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Matthew Henry's Commentary

Exodus Chapter 21 

aws respecting servants. (1-11) Judicial laws. (12-21) Judicial laws. (22-36)

Verses 1-11: The laws in this chapter relate to the fifth and sixth commandments; and though they differ from our times and customs, nor are they binding on us, yet they explain the moral law, and the rules of natural justice. The servant, in the state of servitude, was an emblem of that state of bondage to sin, Satan, and the law, which man is brought into by robbing God of his glory, by the transgression of his precepts. Likewise in being made free, he was an emblem of that liberty wherewith Christ, the Son of God, makes free from bondage his people, who are free indeed; and made so freely, without money and without price, of free grace.

Verses 12-21: God, who by his providence gives and maintains life, by his law protects it. A wilful murderer shall be taken even from God's altar. But God provided cities of refuge to protect those whose unhappiness it was, and not their fault, to cause the death of another; for such as by accident, when a man is doing a lawful act, without intent of hurt, happens to kill another. Let children hear the sentence of God's word upon the ungrateful and disobedient; and remember that God will certainly requite it, if they have ever cursed their parents, even in their hearts, or have lifted up their hands against them, except they repent, and flee for refuge to the Saviour. And let parents hence learn to be very careful in training up their children, setting them a good example, especially in the government of their passions, and in praying for them; taking heed not to provoke them to wrath. Through poverty the Israelites sometimes sold themselves or their children; magistrates sold some persons for their crimes, and creditors were in some cases allowed to sell their debtors who could not pay. But "man-stealing," the object of which is to force another into slavery, is ranked in the New Testament with the greatest crimes. Care is here taken, that satisfaction be made for hurt done to a person, though death do not follow. The gospel teaches masters to forbear, and to moderate threatenings, (Eph 6:9), considering with Job, What shall I do, when God riseth up? (Job 31:13,14).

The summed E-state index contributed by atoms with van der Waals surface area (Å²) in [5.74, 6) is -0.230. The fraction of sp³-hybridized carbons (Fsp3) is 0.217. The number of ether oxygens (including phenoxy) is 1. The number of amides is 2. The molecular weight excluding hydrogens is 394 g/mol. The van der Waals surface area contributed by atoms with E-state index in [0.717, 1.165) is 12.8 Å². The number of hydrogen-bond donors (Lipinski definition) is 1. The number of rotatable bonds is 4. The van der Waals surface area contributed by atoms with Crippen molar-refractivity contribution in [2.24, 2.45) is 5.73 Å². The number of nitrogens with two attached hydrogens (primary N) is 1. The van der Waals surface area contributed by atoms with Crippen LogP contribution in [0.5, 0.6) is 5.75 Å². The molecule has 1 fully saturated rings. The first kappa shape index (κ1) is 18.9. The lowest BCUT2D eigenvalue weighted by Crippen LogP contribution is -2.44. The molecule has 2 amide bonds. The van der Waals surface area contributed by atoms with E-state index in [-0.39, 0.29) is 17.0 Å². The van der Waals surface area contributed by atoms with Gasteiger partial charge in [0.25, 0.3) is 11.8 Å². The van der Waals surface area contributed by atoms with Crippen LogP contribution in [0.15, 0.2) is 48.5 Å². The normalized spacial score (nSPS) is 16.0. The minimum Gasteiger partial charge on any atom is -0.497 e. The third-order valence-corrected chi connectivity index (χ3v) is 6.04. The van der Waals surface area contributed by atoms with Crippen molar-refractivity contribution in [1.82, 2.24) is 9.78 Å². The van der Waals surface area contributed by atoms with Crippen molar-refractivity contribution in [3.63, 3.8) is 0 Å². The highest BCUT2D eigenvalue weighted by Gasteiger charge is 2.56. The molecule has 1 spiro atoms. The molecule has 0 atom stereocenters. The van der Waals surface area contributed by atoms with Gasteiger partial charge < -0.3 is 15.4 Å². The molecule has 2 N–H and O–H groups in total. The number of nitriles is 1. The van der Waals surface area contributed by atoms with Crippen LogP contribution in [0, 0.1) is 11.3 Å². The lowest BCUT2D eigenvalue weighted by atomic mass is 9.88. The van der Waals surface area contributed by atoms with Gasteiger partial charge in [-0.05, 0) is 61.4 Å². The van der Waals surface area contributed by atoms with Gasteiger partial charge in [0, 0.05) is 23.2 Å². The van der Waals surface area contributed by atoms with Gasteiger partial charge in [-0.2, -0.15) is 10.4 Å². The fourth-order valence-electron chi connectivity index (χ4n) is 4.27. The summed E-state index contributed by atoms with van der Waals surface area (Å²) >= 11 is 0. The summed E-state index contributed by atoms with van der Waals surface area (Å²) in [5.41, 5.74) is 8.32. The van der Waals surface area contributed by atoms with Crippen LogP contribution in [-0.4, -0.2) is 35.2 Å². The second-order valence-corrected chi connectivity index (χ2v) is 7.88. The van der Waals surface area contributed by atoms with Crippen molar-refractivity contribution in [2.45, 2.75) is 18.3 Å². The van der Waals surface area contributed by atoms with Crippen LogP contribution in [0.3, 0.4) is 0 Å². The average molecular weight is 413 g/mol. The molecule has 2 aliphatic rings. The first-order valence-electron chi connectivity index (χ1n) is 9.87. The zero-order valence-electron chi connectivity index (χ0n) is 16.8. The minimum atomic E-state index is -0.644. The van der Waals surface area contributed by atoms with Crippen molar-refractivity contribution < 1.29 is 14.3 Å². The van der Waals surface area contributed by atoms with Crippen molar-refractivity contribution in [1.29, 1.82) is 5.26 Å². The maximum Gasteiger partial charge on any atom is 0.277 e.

Verses 22-36: The cases here mentioned give rules of justice then, and still in use, for deciding similar matters. We are taught by these laws, that we must be very careful to do no wrong, either directly or indirectly. If we have done wrong


David Burnette's Life Application

Judgement & Refuge


Each day we walk through the Bible chapter by chapter making an application of our text to help us grow in the Lord. Many applications can be made from each day's text. Today we Continue in the book of Exodus with Chapter 21 and in today's text we see the Judaical laws that involve servants and masters in this day. The law again was given to show right and wrong with the ultimate goal to show our sinful nature and our need for a Savior. In the law it shows the judgement of God and how it calls for a eye for an eye, a tooth for a tooth, and a hand for a hand. Simply put, a true line and definition of right and wrong. God also shows his mercy with cities of refuge where a person could escape the judgement they deserved from breaking the law. In making application we see that God judges sin and provides a way of escape though the refuge of Jesus-Christ. Today people believe that God wont judge their sin and everyone goes to Heaven but our text today, and in the pages to come, show that God will judge sin, so we too need to run to to the refuge, which is Jesus-Christ our Lord. How about you? Do you believe that God judges your sin? Let us learn from our text and run to the city of refuge which is Jesus-Christ.

 

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Exodus 21


Exodus 21

 1Now these are the judgments which thou shalt set before them.

 2If thou buy an Hebrew servant, six years he shall serve: and in the seventh he shall go out free for nothing.

 3If he came in by himself, he shall go out by himself: if he were married, then his wife shall go out with him.